..The difficulty from my point of view is that would require multiple administrators.  The Public Trustee is usually appointed by itself.  I don’t usually appoint an individual and The Public Trustee, because there’s too much of a scope for disagreement between the two parties.  It really is sort of an all-or-nothing situation, I’m afraid.  I can’t make an order that I know will probably lead to conflict, because then they’ll just be back here saying we can’t reach agreement, make a decision.[9] 

  1. [17]
    The reasons disclose that the learned member has not taken into account considerations required by s 15(1) and the General Principles in exercising her discretion as to who would be appropriate to appoint as administrator.  Her comments early in the hearing that family should remain support people and not be appointed decision-makers when hard decisions are required to be made have influenced her exercise of discretion and lead her into error. 
  2. [18]
    There is an error of law because the learned member did not identify the test set out in the GAA Act to assess the appropriateness of a person for appointment as a decision-maker for a person with impaired capacity and then did not apply the appropriateness considerations when exercising her discretion.  The secondary ground of appeal, that false and misleading information was wrongly taken into consideration by the learned member was not directly relied on at the hearing of the appeal.  The reasons do not in fact set out a reliance by the learned member on the information in question.  The Appeal Tribunal concludes that this secondary ground is no longer actively pursued by CMM. 
  3. [19]
    The appeal is allowed and the decision of the Tribunal of 29 October 2015 is set aside.
  4. [20]
    When deciding an appeal on a question of law only, the Appeal Tribunal may set aside the decision and substitute its own decision or can set aside the decision and return the matter to the Tribunal for reconsideration.[10]   As the decision on the applications for appointment of a guardian and administrator will be based on an exercise of discretion, it is not appropriate for the Appeal Tribunal to substitute its own decision.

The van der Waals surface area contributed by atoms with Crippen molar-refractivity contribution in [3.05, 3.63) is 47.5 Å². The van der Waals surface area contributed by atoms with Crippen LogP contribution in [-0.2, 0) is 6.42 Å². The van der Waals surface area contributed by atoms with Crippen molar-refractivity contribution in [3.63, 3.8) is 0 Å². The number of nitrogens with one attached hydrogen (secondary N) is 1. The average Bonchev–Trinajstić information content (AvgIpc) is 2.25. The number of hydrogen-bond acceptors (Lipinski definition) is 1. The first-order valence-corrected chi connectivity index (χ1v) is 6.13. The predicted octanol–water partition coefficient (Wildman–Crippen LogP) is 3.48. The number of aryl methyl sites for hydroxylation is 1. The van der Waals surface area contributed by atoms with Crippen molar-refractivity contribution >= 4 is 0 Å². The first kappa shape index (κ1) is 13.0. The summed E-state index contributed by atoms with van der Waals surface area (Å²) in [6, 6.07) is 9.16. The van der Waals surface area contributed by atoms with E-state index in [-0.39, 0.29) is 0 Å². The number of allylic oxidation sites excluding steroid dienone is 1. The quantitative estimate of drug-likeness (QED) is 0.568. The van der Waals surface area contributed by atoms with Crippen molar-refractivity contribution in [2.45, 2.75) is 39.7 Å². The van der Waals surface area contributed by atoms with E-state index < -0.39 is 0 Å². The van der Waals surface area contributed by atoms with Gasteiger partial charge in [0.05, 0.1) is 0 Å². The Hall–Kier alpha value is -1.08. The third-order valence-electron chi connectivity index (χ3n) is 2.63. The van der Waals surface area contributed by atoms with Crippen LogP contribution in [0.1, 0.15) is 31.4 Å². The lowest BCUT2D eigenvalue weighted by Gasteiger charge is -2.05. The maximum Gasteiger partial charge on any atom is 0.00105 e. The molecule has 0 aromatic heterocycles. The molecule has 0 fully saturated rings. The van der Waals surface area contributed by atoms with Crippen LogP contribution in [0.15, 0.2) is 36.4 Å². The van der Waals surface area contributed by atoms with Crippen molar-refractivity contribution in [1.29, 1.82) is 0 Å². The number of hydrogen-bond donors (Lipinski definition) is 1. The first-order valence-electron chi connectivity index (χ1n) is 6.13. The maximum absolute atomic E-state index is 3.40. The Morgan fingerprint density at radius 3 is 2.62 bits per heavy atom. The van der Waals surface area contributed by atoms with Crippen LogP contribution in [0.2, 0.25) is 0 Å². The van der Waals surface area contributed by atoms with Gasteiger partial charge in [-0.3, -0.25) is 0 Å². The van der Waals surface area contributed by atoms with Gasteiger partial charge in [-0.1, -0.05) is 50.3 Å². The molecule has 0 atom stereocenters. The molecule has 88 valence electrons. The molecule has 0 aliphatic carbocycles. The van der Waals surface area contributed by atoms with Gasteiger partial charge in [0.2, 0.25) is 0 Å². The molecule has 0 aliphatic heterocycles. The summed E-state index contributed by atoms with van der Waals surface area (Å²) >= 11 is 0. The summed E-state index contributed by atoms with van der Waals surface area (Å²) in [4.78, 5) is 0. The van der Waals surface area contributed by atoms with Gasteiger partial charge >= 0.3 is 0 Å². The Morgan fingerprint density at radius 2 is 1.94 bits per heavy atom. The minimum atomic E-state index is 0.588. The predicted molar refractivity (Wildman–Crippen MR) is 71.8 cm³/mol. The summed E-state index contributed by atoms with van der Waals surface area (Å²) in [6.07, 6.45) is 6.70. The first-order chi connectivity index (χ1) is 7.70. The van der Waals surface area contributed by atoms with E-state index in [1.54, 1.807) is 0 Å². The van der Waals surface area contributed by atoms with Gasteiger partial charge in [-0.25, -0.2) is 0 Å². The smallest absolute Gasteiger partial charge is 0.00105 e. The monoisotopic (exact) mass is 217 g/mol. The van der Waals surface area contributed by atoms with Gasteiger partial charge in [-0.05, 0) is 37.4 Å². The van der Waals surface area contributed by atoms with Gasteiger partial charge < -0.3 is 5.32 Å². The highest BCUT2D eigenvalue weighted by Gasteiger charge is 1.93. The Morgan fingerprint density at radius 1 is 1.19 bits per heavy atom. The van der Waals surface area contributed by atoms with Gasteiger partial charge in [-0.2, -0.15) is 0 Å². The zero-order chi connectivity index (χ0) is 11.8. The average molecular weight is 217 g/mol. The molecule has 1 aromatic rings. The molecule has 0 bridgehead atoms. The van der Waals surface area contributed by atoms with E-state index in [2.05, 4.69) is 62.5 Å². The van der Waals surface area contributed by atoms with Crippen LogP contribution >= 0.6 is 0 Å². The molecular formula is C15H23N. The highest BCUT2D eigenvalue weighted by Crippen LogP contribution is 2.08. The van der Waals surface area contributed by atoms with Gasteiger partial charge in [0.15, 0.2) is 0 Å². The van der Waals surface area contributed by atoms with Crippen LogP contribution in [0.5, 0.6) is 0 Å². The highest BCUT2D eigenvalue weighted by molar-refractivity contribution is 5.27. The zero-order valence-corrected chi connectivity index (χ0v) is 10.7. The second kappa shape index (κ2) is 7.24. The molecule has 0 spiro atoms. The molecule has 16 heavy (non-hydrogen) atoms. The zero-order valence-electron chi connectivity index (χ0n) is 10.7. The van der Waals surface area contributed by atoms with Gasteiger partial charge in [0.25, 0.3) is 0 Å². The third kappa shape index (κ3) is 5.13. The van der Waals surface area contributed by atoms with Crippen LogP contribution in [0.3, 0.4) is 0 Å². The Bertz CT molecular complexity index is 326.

5. [21]
    There will be further evidence required to be provided to the Tribunal before that discretion can be properly exercised, particularly as to the appropriateness of CMM for appointment.  The Tribunal must decide the applications by applying the General Principles and after considering the matters set out in s 15(1) of the GAA Act.  The applications will be remitted to the Tribunal for reconsideration, with a Tribunal differently constituted as the learned member has already expressed strongly held views about the appointment of family members that a fair minded person may reasonably believe will influence a further decision in these applications.   

Footnotes

[1]House v King (1936) 55 CLR 499 at 504.

[2]Lovell v Lovell (1958) 81 CLR 513.

[3]  Transcript page 1-41 at lines 20 to 41.

[4]  Ibid page 1-41, lines 22 to 24 and lines 38 to 40 and page 1-29, lines 33 to 24.

[5] Guardianship and Administration Act 2000 (Qld) ss 15(1)(a) and 11.

[6]  Transcript page 1-28, lines 35 to 37.

[7]  Ibid page 1-30, lines 19 to 22.

[8]  Ibid at page 1-31, lines 1 to 7.

[9]  Transcript page 1-36, lines 23 to 29.

[10] Queensland Civil and Administrative Tribunal Act 2009 (Qld) s 146.

Close

Editorial Notes

  • Published Case Name:

    CMM v The Public Trustee of Queensland and the Public Guardian

  • Shortened Case Name:

    CMM v The Public Trustee of Queensland

  • MNC:

    [2016] QCATA 139

  • Court:

    QCATA

  • Judge(s):

    Senior Member Endicott, Member Gardiner

  • Date:

    22 Sep 2016

Appeal Status

Please note, appeal data is presently unavailable for this judgment. This judgment may have been the subject of an appeal.